Now, after the story has gone viral on the Internet, the Obama administration knows that they are caught in another lie, and they have gone back on their initial denial and have now admitted that they did know about the steelworker’s story.
This is not a real acknowledgement though, and the Obama administration only admitted to as little as they could to keep Republicans from investigating the illegal connection and coordination between Priorities USA PAC and the Obama administration.
Obama campaign spokeswoman Jen Psaki acknowledged Thursday that the campaign was no longer pleading ignorance about the story of a man who has appeared in both a super PAC ad and a campaign ad.
“No one is denying he was in one of our campaign ads. He was on a conference call telling his story,” Psaki told reporters on Air Force One.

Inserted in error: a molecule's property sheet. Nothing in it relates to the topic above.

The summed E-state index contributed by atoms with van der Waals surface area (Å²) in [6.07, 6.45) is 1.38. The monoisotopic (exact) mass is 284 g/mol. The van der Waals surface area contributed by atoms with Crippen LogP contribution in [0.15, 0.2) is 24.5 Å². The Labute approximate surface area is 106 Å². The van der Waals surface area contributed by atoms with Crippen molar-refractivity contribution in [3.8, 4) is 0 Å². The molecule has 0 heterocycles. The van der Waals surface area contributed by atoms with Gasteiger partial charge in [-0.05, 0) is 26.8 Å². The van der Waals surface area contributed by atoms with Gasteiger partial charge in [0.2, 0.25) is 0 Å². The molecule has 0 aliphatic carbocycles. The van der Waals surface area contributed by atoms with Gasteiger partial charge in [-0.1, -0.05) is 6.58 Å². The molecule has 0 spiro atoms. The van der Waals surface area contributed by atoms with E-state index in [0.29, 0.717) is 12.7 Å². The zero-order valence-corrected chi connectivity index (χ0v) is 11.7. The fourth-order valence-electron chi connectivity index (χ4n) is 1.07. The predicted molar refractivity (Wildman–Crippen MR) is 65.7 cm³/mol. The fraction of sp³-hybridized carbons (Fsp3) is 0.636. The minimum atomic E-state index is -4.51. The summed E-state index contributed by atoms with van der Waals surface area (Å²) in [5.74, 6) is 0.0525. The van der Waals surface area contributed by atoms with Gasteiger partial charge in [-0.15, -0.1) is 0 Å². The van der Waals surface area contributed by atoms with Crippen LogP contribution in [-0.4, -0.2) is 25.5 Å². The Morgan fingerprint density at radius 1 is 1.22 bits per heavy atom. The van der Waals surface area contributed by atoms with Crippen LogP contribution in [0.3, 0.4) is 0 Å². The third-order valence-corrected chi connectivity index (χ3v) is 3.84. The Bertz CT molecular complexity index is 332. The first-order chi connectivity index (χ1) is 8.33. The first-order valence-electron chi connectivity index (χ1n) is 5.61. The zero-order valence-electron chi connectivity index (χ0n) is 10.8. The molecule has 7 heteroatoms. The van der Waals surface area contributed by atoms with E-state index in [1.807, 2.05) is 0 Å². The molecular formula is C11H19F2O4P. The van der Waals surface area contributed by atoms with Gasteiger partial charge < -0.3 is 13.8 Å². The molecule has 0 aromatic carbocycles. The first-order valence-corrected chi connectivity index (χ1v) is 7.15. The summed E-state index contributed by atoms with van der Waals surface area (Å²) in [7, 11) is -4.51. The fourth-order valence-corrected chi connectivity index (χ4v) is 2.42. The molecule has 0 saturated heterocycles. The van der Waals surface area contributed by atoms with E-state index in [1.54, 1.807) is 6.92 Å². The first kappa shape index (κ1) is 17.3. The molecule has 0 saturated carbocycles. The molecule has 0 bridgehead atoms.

Missouri steelworker Joe Soptic starred in an Obama campaign ad and participated in a conference call with the campaign in May, as POLITICO reported Wednesday. He resurfaced this week in a Priorities USA Action super PAC ad, charging that his wife died of cancer after Mitt Romney’s former private equity firm laid him off.
Distancing themselves from the controversial ad, Obama campaign staffers initially denied knowledge of Soptic’s story — despite the fact that he was in an Obama campaign ad.
Adviser Robert Gibbs said didn’t know “specifics,” while deputy campaign manager Stephanie Cutter said on CNN: “I don’t know the facts about when Mr. Soptic’s wife got sick or the facts about his health insurance.”
And yesterday on Air Force One, Psaki said, “we don’t have any knowledge of the story of the family.”
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